and we wouldn’t have, which I have not noticed, which could be manipulative, but good.
[00:17:04] We put a lot of things, for all their faults. It has made sure that privacy is there
with US government dollars.
[00:17:23] Like, if you can see that out loud, that alone is enough. We’ll accept your
messages. I didn’t do any encryption. And again, going to war with Mark people,
governments over, you know, giving them a backdoor to these messages, all of that. I mean,
they made, of course they would be a lot of Dr. Dylan’s in the house, but with screen time
coming up,
[00:17:51] And, you know, that is exactly what ethical UX is about, it’s not about, you know,
do the right thing. Always it’s about helping your users [00:18:00] pick the right decisions,
you know, just don’t be an early informed decision and that’s it. That’s all that we have
enabled them for exactly. But let’s talk about how we do that?
[00:18:10] Like designers, how do we kind of. When we put our foot down, how do we
convince these, business, people of business objectives? How do we convince people not to
grow fast and grow slow? I think, I mean, I think because, you know, I think it comes back
into something that can always be achieved with several other things.
[00:18:34] Ethics one breaks a growth pattern. There can be more than one way to kind of
grow. But I think that, so there’s something on us, ethical mediation that we should bring on
the table once. We’re building a product where we get the compliance, the business team
and the design side of things.
[00:18:53] You know, it’s all about just putting it down. It’s about laying out why it is
important to do a good design way, which is ethical. It’s not about overriding anybody, but
it’s about being collaborative, because I think the business side of things also doesn’t realize
the importance of being ethical.

[00:19:12] How have you informed them? Our dark patterns? Maybe if we perform ethical
UX, right. If we do UX in an ethical way, they would, of course be. And that would have an
effect on business objectives. but they will be slow.
[00:19:42] Convincing people to do that and go back, waiting is going to be difficult. But of
course, I mean, I’m not saying we shouldn’t go there, but it’s, it’s going to be difficult. So how
do we do that? Like, I mean, of course. And understanding our own [00:20:00] impact for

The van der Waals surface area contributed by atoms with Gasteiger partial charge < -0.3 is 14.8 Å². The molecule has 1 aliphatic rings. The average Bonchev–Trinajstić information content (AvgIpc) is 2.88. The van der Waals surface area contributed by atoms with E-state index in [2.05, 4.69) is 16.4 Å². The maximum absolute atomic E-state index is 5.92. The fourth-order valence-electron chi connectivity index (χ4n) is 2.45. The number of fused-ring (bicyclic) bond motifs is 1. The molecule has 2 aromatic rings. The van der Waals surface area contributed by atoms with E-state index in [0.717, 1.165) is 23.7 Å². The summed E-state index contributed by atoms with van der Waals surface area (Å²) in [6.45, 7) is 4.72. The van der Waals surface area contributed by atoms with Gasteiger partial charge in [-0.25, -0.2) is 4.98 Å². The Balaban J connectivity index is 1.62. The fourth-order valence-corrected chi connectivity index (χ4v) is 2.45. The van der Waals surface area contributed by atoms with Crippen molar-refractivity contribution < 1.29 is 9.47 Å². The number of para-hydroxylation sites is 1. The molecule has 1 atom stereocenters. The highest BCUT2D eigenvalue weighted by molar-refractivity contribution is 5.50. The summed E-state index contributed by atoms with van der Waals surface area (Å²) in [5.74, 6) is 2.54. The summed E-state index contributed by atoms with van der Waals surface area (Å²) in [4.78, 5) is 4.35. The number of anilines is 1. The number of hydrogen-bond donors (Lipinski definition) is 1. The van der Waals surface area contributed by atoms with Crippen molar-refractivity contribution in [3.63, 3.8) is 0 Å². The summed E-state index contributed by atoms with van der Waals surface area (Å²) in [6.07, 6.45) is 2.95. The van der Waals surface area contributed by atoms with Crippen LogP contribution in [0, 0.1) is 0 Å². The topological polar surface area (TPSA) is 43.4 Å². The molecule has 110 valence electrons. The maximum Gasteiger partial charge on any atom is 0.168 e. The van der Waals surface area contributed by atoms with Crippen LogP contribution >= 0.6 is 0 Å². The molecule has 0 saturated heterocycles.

our own solutions sense, but ultimately business people are going to decide what is good for
them.
[00:20:06] And what’s not , there’s the user’s target at all. Are they fine with not keeping it in
mind? Which is why they go for any takeaways? I would say getting more users, getting
revenue. Exactly. It’s become the norm. That’s the problem. Right. So as designers, it’s up to
us to actually point to. It’s, you know, if you don’t call it out, it will always be normal.
[00:20:32] That’s the problem. If you can put your foot down and say, here you are asking
someone in confusion, don’t give out their data over here in this section, when they’re
signing up and you’re onboarding them, right. Don’t do that here. Use this line. But we, as
designers, have to put it out there that when something is wrong, you call it out and you let
them know what’s wrong.
[00:21:00] [00:20:59] If the business student persists, you want a case in the clear that, you
know, you know what? I tried a design that I tried as you win our heart because this is not
something that I would want my loved ones to be using. Right. And which is why I am trying
to do right by myself as a designer. And those as human beings would, where does it fit in, in
our design process?
[00:21:22] Or does it fit in the whole of the design process exactly as it is through and
through, right? During the research phase, if your client is coming up with some biased
opinion about the certain personas that use their products, it’s up to you to do that research
and ensure that the biases are moved and you let them know this is not how you use this
function research on the impact of our solutions.
[00:21:45] Like long-term solutions. I mean, ideally. Yeah. But the fact of the matter is, again,
it comes back to the business decision, whether or not it’s going to be feasible for us as
service designers to do it because why did they just don’t want to continue with us after
that? But [00:22:00] they, we, they have their solution and they’ve gone away.
[00:22:04] Right? How do we ensure that we, you know, either in some way during our
discussion. Let them know what the impact is or boot it out in any way and give them the
embark and just hope to God that they use it. Right. But then, so this design company, I was
also, I mean, at least we can do what we can do is that we have a ticket value, right.
[00:22:25] At least how we perform business. And are we, at least on the us? We didn’t